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Video Capture and Analysis: 5 Ways You’re Hurting Your Video Analysis

This blog post is part two of a two-part series on using video records in contextual inquiry.

In part one Video Capture and Analysis: 5 Reasons to Film Your Research,” we discussed five reasons to film your research. One of the biggest advantages of filming your research is that you can analyze the video after the research has concluded.

In video analysis, you codify behaviors or events to put quantitative values to qualitative observations. These quantitative values can be a useful way to quickly and simply communicate your findings. Video analysis has been a staple of behavioral research methods for a long time, but there’s surprisingly little information about how to do it effectively. Read more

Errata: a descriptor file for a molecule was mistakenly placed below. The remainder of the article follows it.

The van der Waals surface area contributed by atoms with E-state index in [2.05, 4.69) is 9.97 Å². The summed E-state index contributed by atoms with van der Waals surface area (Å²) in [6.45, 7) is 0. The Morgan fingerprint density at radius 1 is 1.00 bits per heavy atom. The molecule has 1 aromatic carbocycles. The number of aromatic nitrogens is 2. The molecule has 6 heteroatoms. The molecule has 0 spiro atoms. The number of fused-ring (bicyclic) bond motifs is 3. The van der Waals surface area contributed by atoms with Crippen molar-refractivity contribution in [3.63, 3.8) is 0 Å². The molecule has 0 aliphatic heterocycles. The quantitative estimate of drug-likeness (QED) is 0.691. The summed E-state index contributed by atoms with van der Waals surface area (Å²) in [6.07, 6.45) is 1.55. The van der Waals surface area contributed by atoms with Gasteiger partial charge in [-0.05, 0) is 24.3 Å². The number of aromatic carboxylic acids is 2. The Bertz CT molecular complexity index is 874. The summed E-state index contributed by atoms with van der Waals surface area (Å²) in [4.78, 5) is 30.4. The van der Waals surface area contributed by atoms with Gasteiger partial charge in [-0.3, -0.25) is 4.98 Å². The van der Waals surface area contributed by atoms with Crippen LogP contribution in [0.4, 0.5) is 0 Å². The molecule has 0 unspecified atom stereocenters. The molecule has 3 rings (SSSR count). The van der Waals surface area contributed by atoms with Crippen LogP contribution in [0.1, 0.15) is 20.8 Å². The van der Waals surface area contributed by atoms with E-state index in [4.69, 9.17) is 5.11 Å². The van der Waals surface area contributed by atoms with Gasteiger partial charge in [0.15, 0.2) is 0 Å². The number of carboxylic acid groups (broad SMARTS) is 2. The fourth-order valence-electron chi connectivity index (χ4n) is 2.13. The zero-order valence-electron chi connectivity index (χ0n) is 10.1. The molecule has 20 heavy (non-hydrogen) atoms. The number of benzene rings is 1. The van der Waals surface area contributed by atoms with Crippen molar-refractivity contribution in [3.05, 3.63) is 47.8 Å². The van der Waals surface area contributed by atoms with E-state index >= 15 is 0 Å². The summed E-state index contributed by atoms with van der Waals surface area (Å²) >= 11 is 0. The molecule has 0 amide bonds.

Video Capture and Analysis: 5 Reasons to Film Your Research

This blog post is part one of a two-part series on using video records in contextual inquiry.

Design Science researchers almost never go into the field alone—we’re accompanied by a videographer, who may be carrying up to 5 cameras. The ability to film in restricted areas like operating rooms and catheter labs is something that sets Design Science apart, and with good reason: it’s difficult to gain permission to film in an operating room. It requires long-standing relationships with surgeons, physicians, nurses, and the medical facilities they work for. These relationships are built on complicated, time-consuming navigation of hospital approvals, and repeated positive experiences with our researchers and videographers. Read more